It’s one thing to know you and your landscape need professional help. It’s another thing to know which landscape professional offers the skills and services you need for the specific landscaping challenges you hope to resolve. To clarify the picture, let’s take a quick look to see who does what.
Landscapers are the doers and makers who implement landscape designs. They dig, grade and prepare the soil. They remove, groom or install flowers, plants, trees, shrubs and sod. They construct raised beds, borders, curbs and walls. They lay crushed rock, gravel, paver and stone walkways, patios and courtyards, and build outdoor elements such as barbecues, firepits, patio covers, pergolas and pizza ovens. Many construct or install water features such as fountains, ponds and reflecting pools, and most offer ongoing maintenance services to keep your landscape looking its best in every season.
Landscape designers use a combination of listening, design and horticultural skills to translate your vision into reality. To accomplish this, they develop a cohesive landscape plan for reshaping or remaking the space. They create 2D and 3D renderings to illustrate the final result. They make recommendations about specific plants and develop planting schematics to guide installation. They analyze existing landscape elements and recommend materials and design features for new ones. Many offer project management services and oversee the job from concept to completion.
Landscape architects develop and manage residential, commercial and public landscape projects. Most focus on large scale makeovers, but some will tackle residential projects. In general, they seek ways to improve the form, function and flow of the land and existing structures. They a develop comprehensive site plan for an integrated approach, detail structural and engineering specifications for landscape enhancements such as paths and patios, structurally critical elements such as retaining walls and terraced hillsides. Some provide project management services and oversee the job from start to finish.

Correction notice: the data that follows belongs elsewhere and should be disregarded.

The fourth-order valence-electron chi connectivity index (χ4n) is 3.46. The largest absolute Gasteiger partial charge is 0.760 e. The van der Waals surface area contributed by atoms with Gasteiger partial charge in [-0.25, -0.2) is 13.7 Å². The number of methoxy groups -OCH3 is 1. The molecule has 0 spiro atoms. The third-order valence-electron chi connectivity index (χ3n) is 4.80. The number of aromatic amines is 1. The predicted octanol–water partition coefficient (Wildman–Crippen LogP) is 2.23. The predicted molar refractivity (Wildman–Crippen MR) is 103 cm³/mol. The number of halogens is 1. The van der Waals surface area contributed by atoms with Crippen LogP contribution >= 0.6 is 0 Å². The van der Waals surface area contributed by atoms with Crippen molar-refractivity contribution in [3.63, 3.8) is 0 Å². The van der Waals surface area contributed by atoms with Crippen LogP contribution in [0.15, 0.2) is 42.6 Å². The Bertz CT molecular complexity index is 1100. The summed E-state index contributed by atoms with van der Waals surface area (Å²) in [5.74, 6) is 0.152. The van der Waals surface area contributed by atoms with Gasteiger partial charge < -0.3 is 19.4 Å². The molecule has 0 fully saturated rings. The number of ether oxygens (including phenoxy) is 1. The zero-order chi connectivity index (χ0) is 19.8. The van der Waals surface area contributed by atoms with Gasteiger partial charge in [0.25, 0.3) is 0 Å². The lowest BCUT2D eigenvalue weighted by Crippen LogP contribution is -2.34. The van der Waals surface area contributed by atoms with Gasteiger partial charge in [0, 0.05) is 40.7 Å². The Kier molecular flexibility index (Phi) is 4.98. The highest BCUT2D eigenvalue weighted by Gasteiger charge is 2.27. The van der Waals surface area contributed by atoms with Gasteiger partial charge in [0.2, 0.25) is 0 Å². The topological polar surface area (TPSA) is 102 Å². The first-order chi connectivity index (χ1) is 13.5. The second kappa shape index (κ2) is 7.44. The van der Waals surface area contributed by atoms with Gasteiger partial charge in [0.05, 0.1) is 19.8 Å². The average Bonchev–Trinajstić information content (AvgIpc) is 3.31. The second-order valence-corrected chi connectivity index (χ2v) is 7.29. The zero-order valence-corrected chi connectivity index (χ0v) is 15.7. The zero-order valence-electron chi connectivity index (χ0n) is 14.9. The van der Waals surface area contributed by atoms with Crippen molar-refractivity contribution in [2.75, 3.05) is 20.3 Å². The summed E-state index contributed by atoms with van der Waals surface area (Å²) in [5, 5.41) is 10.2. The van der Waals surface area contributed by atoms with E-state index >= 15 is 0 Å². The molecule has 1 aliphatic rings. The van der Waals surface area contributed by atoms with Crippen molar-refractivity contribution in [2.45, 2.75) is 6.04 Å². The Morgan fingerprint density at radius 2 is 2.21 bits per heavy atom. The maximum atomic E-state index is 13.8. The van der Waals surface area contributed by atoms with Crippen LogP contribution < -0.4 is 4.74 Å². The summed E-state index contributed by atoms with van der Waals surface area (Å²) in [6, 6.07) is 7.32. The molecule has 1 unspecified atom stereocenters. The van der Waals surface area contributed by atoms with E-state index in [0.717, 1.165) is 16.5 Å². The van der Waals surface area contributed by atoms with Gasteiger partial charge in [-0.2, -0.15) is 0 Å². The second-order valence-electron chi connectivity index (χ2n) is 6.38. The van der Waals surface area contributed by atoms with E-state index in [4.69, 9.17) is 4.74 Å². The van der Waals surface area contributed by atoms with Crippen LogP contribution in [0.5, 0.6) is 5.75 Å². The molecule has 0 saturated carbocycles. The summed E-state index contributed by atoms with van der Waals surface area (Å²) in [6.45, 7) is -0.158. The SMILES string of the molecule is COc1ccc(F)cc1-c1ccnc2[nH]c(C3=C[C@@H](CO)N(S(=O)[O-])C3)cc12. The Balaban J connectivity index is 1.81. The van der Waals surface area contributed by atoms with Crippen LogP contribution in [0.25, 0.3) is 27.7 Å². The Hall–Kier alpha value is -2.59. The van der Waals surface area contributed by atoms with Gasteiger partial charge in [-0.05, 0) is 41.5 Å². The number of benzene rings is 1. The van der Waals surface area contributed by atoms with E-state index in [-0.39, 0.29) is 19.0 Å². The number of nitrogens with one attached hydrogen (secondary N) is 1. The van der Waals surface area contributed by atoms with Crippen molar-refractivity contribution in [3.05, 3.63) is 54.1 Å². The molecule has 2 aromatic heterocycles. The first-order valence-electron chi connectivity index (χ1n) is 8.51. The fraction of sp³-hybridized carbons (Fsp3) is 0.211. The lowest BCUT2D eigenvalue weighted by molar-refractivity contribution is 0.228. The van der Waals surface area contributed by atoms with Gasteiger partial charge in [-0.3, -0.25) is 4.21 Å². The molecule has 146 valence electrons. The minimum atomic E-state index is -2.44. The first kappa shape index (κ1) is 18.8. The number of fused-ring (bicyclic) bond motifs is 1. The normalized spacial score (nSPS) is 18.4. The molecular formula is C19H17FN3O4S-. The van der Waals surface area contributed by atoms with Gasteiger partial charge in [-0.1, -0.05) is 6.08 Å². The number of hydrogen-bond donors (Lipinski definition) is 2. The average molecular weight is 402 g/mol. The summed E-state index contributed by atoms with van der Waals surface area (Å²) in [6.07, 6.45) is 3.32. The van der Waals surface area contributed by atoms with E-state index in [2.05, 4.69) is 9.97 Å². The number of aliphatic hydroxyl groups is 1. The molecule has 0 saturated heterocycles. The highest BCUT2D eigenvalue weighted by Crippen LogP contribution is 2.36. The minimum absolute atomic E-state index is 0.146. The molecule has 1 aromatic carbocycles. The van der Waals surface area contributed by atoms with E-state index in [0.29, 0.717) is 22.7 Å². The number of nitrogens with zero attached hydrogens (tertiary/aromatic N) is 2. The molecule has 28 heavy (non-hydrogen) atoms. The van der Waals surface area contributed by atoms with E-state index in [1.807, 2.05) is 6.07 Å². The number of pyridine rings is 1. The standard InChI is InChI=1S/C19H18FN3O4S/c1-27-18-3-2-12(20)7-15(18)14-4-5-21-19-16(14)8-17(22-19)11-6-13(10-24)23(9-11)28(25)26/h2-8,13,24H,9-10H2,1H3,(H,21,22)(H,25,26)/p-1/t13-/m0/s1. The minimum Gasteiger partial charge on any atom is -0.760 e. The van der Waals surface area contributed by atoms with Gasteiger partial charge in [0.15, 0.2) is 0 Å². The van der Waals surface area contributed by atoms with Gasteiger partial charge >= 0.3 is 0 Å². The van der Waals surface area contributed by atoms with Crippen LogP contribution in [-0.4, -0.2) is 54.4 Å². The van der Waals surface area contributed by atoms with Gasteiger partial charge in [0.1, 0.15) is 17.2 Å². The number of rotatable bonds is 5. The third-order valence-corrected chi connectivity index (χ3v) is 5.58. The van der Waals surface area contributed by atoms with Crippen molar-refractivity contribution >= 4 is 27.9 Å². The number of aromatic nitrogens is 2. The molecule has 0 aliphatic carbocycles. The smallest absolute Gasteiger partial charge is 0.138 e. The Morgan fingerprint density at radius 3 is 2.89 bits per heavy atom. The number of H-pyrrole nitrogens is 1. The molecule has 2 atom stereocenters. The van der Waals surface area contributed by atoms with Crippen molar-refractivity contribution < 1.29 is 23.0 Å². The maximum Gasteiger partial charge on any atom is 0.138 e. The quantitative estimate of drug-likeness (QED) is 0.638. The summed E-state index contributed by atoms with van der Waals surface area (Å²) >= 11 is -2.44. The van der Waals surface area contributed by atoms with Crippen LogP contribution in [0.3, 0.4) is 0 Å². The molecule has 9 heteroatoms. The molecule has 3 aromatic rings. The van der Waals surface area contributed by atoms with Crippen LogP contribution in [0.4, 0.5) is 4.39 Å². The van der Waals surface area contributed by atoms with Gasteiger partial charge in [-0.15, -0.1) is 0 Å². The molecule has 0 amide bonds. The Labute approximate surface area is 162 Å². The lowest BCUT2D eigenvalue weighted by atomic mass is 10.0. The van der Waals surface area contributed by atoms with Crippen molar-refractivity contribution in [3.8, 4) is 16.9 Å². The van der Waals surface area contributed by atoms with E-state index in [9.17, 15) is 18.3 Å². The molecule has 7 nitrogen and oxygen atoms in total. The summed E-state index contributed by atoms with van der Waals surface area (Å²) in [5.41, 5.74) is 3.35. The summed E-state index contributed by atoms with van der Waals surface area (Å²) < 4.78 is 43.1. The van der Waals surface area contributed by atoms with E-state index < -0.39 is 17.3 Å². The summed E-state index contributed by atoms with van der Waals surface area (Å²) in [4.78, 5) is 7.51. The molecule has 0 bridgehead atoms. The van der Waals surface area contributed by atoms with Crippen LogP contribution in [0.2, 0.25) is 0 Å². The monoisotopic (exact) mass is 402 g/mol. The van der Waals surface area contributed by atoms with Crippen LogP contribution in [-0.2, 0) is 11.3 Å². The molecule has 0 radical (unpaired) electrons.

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Avoid the time-, money- and maintenance hogs of big landscaping mistakes. 7 must-not-dos of san diego landscapes.
1.) San Diego Landscapes for Privacy
Don’t let landscaping overwhelm your house. Choosing varieties of trees and shrubs that are bred to grow to a particular size means you won’t have to spend your time pruning — or fighting your way out the front door.
2). Stone Path Walkway
Don’t start landscaping without a plan even if you intend to do the work in stages. A plant-by-plant detailed rendering isn’t necessary, but do know where your hardscaping needs to go, allow room for access by delivery or work vehicles, and, where there’s going to be heavy traffic, put plants in last.
3). Light Blue House and White Flowered Yard
Don’t plant too much of the same thing. When these trees stop flowering, what will the landscape offer?
4). Landscaping Lawn
Don’t let a big lawn suck your resources. A nice stand of lush grass is a time, water and nutrient glutton. Reduce the size of your lawn with landscape beds that feature attractive, low-maintenance perennials, shrubs and trees.
5). Ivy on the House
Don’t let ivy climb your house unless you’re ready to do annual pruning. The ivy vines may be beautiful, but once established, they can cover windows, gutters and beyond. They can also serve as bridges for pests, especially termites. And never let vines climb a frame house.
6). Exterior of Home with Large Trees
Don’t plant trees too close to the house, and don’t plant species that may overtake the yard or your home’s proportions.
7.) Paver Stone Patio with Shrubs
Don’t install one-dimensional planting beds. Plant in layers, with low-growing plants concealing the legginess of the taller plants behind. The small “facer” plants give you the chance to introduce plants of a complementary color and texture.
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